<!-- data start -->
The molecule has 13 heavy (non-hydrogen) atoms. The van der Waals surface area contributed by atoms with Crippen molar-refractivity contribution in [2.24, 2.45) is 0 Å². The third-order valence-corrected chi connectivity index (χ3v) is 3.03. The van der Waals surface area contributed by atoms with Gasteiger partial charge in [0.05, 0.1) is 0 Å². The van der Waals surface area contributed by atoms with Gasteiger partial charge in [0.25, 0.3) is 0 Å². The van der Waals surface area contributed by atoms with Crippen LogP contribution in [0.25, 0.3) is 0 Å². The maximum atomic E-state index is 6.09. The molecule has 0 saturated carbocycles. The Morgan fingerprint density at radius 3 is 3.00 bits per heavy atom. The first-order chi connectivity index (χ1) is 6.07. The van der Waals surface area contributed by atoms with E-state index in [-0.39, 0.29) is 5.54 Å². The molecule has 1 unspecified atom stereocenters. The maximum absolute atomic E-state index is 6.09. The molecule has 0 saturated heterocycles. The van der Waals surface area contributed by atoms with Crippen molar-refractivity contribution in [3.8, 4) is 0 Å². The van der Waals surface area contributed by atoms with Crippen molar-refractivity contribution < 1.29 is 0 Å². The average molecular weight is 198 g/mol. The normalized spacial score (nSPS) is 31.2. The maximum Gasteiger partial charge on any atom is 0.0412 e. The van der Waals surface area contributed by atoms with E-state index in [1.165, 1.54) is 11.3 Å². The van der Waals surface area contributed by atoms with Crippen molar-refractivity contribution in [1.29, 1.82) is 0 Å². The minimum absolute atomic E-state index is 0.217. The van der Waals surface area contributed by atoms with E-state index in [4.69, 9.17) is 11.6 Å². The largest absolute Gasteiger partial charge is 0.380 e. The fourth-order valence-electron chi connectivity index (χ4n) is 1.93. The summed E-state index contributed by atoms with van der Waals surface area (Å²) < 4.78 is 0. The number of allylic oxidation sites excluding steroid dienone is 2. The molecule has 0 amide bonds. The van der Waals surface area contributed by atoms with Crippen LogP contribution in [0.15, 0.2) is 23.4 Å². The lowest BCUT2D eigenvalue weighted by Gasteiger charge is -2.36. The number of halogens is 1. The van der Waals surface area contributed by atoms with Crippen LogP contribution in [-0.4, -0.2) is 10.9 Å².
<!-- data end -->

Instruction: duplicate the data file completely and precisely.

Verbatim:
The molecule has 13 heavy (non-hydrogen) atoms. The van der Waals surface area contributed by atoms with Crippen molar-refractivity contribution in [2.24, 2.45) is 0 Å². The third-order valence-corrected chi connectivity index (χ3v) is 3.03. The van der Waals surface area contributed by atoms with Gasteiger partial charge in [0.05, 0.1) is 0 Å². The van der Waals surface area contributed by atoms with Gasteiger partial charge in [0.25, 0.3) is 0 Å². The van der Waals surface area contributed by atoms with Crippen LogP contribution in [0.25, 0.3) is 0 Å². The maximum atomic E-state index is 6.09. The molecule has 0 saturated carbocycles. The Morgan fingerprint density at radius 3 is 3.00 bits per heavy atom. The first-order chi connectivity index (χ1) is 6.07. The van der Waals surface area contributed by atoms with E-state index in [-0.39, 0.29) is 5.54 Å². The molecule has 1 unspecified atom stereocenters. The maximum absolute atomic E-state index is 6.09. The molecule has 0 saturated heterocycles. The van der Waals surface area contributed by atoms with Crippen molar-refractivity contribution in [3.8, 4) is 0 Å². The van der Waals surface area contributed by atoms with Crippen molar-refractivity contribution < 1.29 is 0 Å². The average molecular weight is 198 g/mol. The normalized spacial score (nSPS) is 31.2. The maximum Gasteiger partial charge on any atom is 0.0412 e. The van der Waals surface area contributed by atoms with E-state index in [1.165, 1.54) is 11.3 Å². The van der Waals surface area contributed by atoms with Crippen molar-refractivity contribution in [1.29, 1.82) is 0 Å². The minimum absolute atomic E-state index is 0.217. The van der Waals surface area contributed by atoms with E-state index in [4.69, 9.17) is 11.6 Å². The largest absolute Gasteiger partial charge is 0.380 e. The fourth-order valence-electron chi connectivity index (χ4n) is 1.93. The summed E-state index contributed by atoms with van der Waals surface area (Å²) < 4.78 is 0. The number of allylic oxidation sites excluding steroid dienone is 2. The molecule has 0 amide bonds. The van der Waals surface area contributed by atoms with Crippen LogP contribution in [0.15, 0.2) is 23.4 Å². The lowest BCUT2D eigenvalue weighted by Gasteiger charge is -2.36. The number of halogens is 1. The van der Waals surface area contributed by atoms with Crippen LogP contribution in [-0.4, -0.2) is 10.9 Å².